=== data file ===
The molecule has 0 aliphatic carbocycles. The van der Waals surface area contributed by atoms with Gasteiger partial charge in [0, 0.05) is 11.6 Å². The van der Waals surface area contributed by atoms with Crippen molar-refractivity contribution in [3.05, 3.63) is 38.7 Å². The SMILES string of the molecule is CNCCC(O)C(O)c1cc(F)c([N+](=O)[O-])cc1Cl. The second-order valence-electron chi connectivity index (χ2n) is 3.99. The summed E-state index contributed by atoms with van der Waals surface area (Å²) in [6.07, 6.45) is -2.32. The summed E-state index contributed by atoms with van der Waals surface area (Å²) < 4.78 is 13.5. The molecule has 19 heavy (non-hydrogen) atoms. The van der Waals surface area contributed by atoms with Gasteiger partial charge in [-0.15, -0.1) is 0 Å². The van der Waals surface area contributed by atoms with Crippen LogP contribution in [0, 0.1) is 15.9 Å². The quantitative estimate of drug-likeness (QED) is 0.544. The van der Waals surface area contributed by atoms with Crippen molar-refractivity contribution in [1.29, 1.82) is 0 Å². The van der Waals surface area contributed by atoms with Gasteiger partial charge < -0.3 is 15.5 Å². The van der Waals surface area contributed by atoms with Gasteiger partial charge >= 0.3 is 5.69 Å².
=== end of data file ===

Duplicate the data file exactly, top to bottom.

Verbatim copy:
The molecule has 0 aliphatic carbocycles. The van der Waals surface area contributed by atoms with Gasteiger partial charge in [0, 0.05) is 11.6 Å². The van der Waals surface area contributed by atoms with Crippen molar-refractivity contribution in [3.05, 3.63) is 38.7 Å². The SMILES string of the molecule is CNCCC(O)C(O)c1cc(F)c([N+](=O)[O-])cc1Cl. The second-order valence-electron chi connectivity index (χ2n) is 3.99. The summed E-state index contributed by atoms with van der Waals surface area (Å²) in [6.07, 6.45) is -2.32. The summed E-state index contributed by atoms with van der Waals surface area (Å²) < 4.78 is 13.5. The molecule has 19 heavy (non-hydrogen) atoms. The van der Waals surface area contributed by atoms with Gasteiger partial charge in [-0.15, -0.1) is 0 Å². The van der Waals surface area contributed by atoms with Crippen LogP contribution in [0, 0.1) is 15.9 Å². The quantitative estimate of drug-likeness (QED) is 0.544. The van der Waals surface area contributed by atoms with Crippen molar-refractivity contribution in [1.29, 1.82) is 0 Å². The van der Waals surface area contributed by atoms with Gasteiger partial charge < -0.3 is 15.5 Å². The van der Waals surface area contributed by atoms with Gasteiger partial charge >= 0.3 is 5.69 Å².